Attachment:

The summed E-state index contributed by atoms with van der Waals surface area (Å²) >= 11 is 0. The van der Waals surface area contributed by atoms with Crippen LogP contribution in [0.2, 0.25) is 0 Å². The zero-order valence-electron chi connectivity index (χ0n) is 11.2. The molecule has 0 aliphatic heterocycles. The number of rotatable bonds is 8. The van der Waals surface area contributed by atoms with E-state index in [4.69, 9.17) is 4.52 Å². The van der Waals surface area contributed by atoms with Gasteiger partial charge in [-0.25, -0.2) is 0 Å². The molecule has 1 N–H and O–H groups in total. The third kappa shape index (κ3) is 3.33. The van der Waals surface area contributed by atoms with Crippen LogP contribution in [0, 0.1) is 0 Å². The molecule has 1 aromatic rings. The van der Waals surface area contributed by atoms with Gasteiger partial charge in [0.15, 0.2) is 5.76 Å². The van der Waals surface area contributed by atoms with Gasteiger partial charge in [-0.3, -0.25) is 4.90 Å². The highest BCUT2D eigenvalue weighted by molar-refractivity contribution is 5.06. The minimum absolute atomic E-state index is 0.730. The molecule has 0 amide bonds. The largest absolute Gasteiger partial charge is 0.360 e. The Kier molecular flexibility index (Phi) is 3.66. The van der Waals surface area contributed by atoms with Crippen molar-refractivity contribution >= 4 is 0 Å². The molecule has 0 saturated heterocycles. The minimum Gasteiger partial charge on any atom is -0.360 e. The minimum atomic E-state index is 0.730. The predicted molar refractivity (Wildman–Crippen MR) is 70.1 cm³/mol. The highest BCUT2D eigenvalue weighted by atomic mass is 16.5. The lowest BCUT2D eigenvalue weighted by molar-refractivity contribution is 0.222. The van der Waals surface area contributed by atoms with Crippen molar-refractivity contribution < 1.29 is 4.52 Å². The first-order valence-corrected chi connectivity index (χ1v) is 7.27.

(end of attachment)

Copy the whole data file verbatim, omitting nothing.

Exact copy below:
The summed E-state index contributed by atoms with van der Waals surface area (Å²) >= 11 is 0. The van der Waals surface area contributed by atoms with Crippen LogP contribution in [0.2, 0.25) is 0 Å². The zero-order valence-electron chi connectivity index (χ0n) is 11.2. The molecule has 0 aliphatic heterocycles. The number of rotatable bonds is 8. The van der Waals surface area contributed by atoms with E-state index in [4.69, 9.17) is 4.52 Å². The van der Waals surface area contributed by atoms with Gasteiger partial charge in [-0.25, -0.2) is 0 Å². The molecule has 1 N–H and O–H groups in total. The third kappa shape index (κ3) is 3.33. The van der Waals surface area contributed by atoms with Crippen LogP contribution in [0, 0.1) is 0 Å². The molecule has 1 aromatic rings. The van der Waals surface area contributed by atoms with Gasteiger partial charge in [0.15, 0.2) is 5.76 Å². The van der Waals surface area contributed by atoms with Gasteiger partial charge in [-0.3, -0.25) is 4.90 Å². The highest BCUT2D eigenvalue weighted by molar-refractivity contribution is 5.06. The minimum absolute atomic E-state index is 0.730. The molecule has 0 amide bonds. The largest absolute Gasteiger partial charge is 0.360 e. The Kier molecular flexibility index (Phi) is 3.66. The van der Waals surface area contributed by atoms with Crippen molar-refractivity contribution >= 4 is 0 Å². The molecule has 0 saturated heterocycles. The minimum Gasteiger partial charge on any atom is -0.360 e. The minimum atomic E-state index is 0.730. The predicted molar refractivity (Wildman–Crippen MR) is 70.1 cm³/mol. The highest BCUT2D eigenvalue weighted by atomic mass is 16.5. The lowest BCUT2D eigenvalue weighted by molar-refractivity contribution is 0.222. The van der Waals surface area contributed by atoms with Crippen molar-refractivity contribution < 1.29 is 4.52 Å². The first-order valence-corrected chi connectivity index (χ1v) is 7.27.